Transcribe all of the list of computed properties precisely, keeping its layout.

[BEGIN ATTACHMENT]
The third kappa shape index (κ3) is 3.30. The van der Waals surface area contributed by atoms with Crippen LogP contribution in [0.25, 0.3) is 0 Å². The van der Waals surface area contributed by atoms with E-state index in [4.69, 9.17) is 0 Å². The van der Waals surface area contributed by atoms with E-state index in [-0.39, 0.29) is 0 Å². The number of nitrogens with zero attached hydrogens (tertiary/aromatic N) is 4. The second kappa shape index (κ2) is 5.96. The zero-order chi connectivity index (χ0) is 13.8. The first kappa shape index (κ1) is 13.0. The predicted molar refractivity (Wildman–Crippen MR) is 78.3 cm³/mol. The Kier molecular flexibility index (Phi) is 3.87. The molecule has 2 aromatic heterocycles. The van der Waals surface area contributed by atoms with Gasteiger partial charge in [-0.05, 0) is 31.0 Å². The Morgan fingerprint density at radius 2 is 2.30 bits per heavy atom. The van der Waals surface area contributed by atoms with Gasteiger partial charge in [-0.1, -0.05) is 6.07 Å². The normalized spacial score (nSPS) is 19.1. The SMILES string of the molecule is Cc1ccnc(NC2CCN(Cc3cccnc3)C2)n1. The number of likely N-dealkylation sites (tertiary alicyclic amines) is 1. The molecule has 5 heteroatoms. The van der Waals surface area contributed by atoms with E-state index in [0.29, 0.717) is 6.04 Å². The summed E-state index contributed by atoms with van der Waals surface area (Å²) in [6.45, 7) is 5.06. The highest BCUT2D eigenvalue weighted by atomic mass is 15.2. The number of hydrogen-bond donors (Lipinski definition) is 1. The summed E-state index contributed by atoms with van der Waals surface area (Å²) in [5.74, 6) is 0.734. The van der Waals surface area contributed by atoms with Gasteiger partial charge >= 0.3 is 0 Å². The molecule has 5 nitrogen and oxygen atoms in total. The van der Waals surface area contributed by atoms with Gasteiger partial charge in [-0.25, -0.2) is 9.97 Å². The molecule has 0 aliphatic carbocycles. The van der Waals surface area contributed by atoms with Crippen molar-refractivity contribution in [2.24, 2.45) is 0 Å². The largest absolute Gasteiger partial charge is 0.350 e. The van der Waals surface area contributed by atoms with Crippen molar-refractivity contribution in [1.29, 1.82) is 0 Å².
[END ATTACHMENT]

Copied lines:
The third kappa shape index (κ3) is 3.30. The van der Waals surface area contributed by atoms with Crippen LogP contribution in [0.25, 0.3) is 0 Å². The van der Waals surface area contributed by atoms with E-state index in [4.69, 9.17) is 0 Å². The van der Waals surface area contributed by atoms with E-state index in [-0.39, 0.29) is 0 Å². The number of nitrogens with zero attached hydrogens (tertiary/aromatic N) is 4. The second kappa shape index (κ2) is 5.96. The zero-order chi connectivity index (χ0) is 13.8. The first kappa shape index (κ1) is 13.0. The predicted molar refractivity (Wildman–Crippen MR) is 78.3 cm³/mol. The Kier molecular flexibility index (Phi) is 3.87. The molecule has 2 aromatic heterocycles. The van der Waals surface area contributed by atoms with Gasteiger partial charge in [-0.05, 0) is 31.0 Å². The Morgan fingerprint density at radius 2 is 2.30 bits per heavy atom. The van der Waals surface area contributed by atoms with Gasteiger partial charge in [-0.1, -0.05) is 6.07 Å². The normalized spacial score (nSPS) is 19.1. The SMILES string of the molecule is Cc1ccnc(NC2CCN(Cc3cccnc3)C2)n1. The number of likely N-dealkylation sites (tertiary alicyclic amines) is 1. The molecule has 5 heteroatoms. The van der Waals surface area contributed by atoms with E-state index in [0.29, 0.717) is 6.04 Å². The summed E-state index contributed by atoms with van der Waals surface area (Å²) in [6.45, 7) is 5.06. The highest BCUT2D eigenvalue weighted by atomic mass is 15.2. The number of hydrogen-bond donors (Lipinski definition) is 1. The summed E-state index contributed by atoms with van der Waals surface area (Å²) in [5.74, 6) is 0.734. The van der Waals surface area contributed by atoms with Gasteiger partial charge >= 0.3 is 0 Å². The molecule has 5 nitrogen and oxygen atoms in total. The van der Waals surface area contributed by atoms with Gasteiger partial charge in [-0.25, -0.2) is 9.97 Å². The molecule has 0 aliphatic carbocycles. The van der Waals surface area contributed by atoms with Crippen molar-refractivity contribution in [2.24, 2.45) is 0 Å². The largest absolute Gasteiger partial charge is 0.350 e. The van der Waals surface area contributed by atoms with Crippen molar-refractivity contribution in [1.29, 1.82) is 0 Å².